Sales of Windows Vista to businesses were stronger than expected during the operating system's debut month, according to a report from NPD Group. The sales outpaced the first month's tally for Windows 2000 and only slightly trailed that for Windows XP, the market researcher said Thursday.
Between the Lines
Larry Dignan and other IT industry experts, blogging at the intersection of business and technology, deliver daily news and analysis on vital enterprise trends.
Larry Dignan is Editor in Chief of ZDNet and SmartPlanet as well as Editorial Director of ZDNet's sister site TechRepublic.
Rachel King is a staff writer for ZDNet based in San Francisco.
Zack Whittaker writes for ZDNet, CNET, and CBS News. He is based in New York City.
Donna Bogatin raises a very interesting question about whether Google is a public service. Another question: What are the risks of relying on Google as a public service.
Many bloggers and other commentators have chimed (check Techmeme) in with their impressions of the vaporous iPhone (we'll continue to call it that until the lawsuit with Cisco is finished). A few key points.
Notable headlines:The iPhone saga just won't end. And Apple isn't sounding all that diplomatic.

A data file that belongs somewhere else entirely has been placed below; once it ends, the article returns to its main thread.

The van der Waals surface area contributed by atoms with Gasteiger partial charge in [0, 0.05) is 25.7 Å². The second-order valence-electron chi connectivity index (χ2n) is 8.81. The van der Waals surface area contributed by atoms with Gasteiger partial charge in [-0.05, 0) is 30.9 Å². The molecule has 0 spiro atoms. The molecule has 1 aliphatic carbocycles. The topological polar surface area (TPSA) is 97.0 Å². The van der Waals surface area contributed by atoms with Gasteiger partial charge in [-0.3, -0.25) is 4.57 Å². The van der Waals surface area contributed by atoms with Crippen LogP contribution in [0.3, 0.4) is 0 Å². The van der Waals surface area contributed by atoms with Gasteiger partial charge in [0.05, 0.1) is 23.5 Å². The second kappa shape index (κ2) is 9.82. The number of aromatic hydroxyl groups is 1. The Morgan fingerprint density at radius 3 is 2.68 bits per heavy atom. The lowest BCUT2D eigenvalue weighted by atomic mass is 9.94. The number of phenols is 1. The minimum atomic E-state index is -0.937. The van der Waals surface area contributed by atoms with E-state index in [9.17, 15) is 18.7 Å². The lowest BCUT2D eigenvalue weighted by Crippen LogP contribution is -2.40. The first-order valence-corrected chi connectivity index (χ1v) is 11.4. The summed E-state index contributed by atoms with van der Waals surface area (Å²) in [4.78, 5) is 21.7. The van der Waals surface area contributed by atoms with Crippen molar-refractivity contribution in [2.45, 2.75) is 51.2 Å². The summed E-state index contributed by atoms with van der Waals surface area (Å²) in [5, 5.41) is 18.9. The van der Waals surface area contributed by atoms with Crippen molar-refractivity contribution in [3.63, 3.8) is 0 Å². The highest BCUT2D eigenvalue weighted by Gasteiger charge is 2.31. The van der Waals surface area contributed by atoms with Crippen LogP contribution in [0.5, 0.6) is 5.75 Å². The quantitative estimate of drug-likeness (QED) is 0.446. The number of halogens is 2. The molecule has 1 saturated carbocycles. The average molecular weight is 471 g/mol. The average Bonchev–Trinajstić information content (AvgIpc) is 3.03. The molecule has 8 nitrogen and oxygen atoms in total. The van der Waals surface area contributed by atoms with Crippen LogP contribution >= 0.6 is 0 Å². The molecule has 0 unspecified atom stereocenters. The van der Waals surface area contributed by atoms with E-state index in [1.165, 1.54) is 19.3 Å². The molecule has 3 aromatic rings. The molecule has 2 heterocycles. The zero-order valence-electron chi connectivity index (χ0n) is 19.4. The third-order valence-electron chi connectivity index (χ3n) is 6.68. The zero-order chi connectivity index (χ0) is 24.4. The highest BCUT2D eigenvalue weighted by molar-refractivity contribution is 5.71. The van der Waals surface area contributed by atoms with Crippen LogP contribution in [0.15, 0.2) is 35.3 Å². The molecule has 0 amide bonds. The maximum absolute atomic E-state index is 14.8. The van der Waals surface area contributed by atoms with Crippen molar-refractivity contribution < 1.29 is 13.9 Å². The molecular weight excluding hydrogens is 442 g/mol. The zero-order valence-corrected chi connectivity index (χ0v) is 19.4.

The iPhone saga just won't end. The latest wrinkle came last night when Cisco sued Apple for infringing on its iPhone trademark.
Doc Searls has a hilarious faux news story from 2008 on the iPhone Shuffle. Here's an excerpt: Like the iPod Shuffle, the new iPhone Shuffle has no display.
Mark Chandler, Cisco's senior vice president and general counsel, blogs about Apple's infringement of Cisco's iPhone trademark. Following is the post, with my bolding:Today’s announcement from Cisco regarding our suit with Apple over our iPhone trademark has spurred a lot of interesting questions.
Why didn't Apple work out the legalities of using Cisco's iPhone trademark before going through the Macworld song and dance? Very good question.
Now that Apple's is now in litigation with Cisco over use of the iPhone name, Steve Jobs might have to come up with an alternative. For some reason, Jobs was ok with changing the name of iTV to AppleTV, so he must have an alternate name ready to go if he can't get back on track with Cisco.
Following is the complaint filed by Cisco over Apple's use of the iPhone name:COMPLAINT FOR TRADEMARK INFRINGEMENT, UNFAIR COMPETITION, FALSE DESCRIPTION, AND INJURY TO BUSINESS REPUTATION; CASE NO.FOLGER LEVIN & KAHN LLPMichael A.